Dorian Daley, Oracle’s general counsel, said the company planned to appeal. “We strongly believe that Google developed Android by illegally copying core Java technology to rush into the mobile device market,” she said in a statement. “Oracle brought this lawsuit to put a stop to Google’s illegal behavior.”
Some lawyers cautioned against viewing the verdict as a green light for the type of software development Google performed, saying that the earlier federal appeals court decision validated the idea that A.P.I.s can be copyrighted.
“I don’t think the industry can sit back and rely on this decision and exhale and say these things won’t be protected,” said Christopher Carani, a lawyer at McAndrews, Held & Malloy. “I think what you’re still going to see is a lot more attention paid to securing approval to use other copyrights before the fact.”
John Bergmayer, a senior staff attorney at Public Knowledge, a consumer rights group, cheered the verdict in a statement, but said he remained troubled by the implications of the earlier court decision. “Other courts of appeal should reject the Federal Circuit’s mistaken finding of copyrightability,” he said. “For now, though, the jury’s verdict is a welcome dose of common sense.”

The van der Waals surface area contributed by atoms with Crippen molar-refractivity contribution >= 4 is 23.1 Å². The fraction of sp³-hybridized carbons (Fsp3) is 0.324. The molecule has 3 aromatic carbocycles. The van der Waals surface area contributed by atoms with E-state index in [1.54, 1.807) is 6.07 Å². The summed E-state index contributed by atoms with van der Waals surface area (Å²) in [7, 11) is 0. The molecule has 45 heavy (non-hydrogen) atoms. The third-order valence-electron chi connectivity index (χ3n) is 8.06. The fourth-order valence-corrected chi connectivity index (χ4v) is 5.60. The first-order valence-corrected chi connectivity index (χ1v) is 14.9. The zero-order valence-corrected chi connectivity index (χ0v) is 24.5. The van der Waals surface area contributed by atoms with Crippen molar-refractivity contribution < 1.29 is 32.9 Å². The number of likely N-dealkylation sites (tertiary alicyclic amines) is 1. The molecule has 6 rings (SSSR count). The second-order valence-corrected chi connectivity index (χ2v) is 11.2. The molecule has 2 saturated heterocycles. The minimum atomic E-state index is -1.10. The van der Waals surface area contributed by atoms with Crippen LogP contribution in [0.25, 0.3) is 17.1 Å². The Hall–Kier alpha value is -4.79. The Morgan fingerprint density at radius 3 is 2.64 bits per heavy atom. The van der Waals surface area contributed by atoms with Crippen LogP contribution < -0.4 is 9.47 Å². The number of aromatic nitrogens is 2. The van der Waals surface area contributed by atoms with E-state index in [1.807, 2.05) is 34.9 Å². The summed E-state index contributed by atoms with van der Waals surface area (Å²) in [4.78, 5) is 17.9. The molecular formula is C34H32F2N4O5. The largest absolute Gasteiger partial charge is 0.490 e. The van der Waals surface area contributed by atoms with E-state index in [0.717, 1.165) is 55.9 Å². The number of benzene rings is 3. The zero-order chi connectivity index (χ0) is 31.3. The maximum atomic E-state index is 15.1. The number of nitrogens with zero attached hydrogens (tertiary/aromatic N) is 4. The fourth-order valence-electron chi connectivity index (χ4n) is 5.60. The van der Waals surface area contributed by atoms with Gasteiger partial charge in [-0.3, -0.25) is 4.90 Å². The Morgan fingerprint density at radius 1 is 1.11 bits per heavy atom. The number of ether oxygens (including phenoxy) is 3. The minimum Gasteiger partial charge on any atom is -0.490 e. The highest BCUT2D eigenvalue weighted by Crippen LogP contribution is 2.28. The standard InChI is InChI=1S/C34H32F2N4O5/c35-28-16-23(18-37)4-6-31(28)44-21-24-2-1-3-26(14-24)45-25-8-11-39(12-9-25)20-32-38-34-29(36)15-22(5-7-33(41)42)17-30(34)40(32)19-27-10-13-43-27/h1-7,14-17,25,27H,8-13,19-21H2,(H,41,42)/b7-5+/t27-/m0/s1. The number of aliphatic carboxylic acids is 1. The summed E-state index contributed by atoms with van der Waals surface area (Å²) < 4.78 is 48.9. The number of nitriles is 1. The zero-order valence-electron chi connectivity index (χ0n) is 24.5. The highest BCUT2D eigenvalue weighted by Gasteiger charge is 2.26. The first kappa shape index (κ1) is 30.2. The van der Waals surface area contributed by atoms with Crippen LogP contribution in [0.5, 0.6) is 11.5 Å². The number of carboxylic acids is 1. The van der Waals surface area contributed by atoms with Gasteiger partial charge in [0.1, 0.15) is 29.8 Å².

Andy Rubin, who led the Android project at Google, worked at Apple early in his career and later developed a type of multifunction phone, which had a Java license. Oracle’s executive chairman, Lawrence J. Ellison, who appeared in video testimony, was friends with Steve Jobs, who led development of the iPhone, and Scott McNealy, a founder and the chief executive of Sun before Mr. Schwartz.
While the jury may now rest, the court fight will probably continue. The case could go to the Supreme Court, though it was unclear whether the court would rule definitively on copyright, said Pamela Samuelson, a professor at the School of Law and the School of Information at the University of California, Berkeley. “They don’t usually like to go against what the appeals court established,” she said.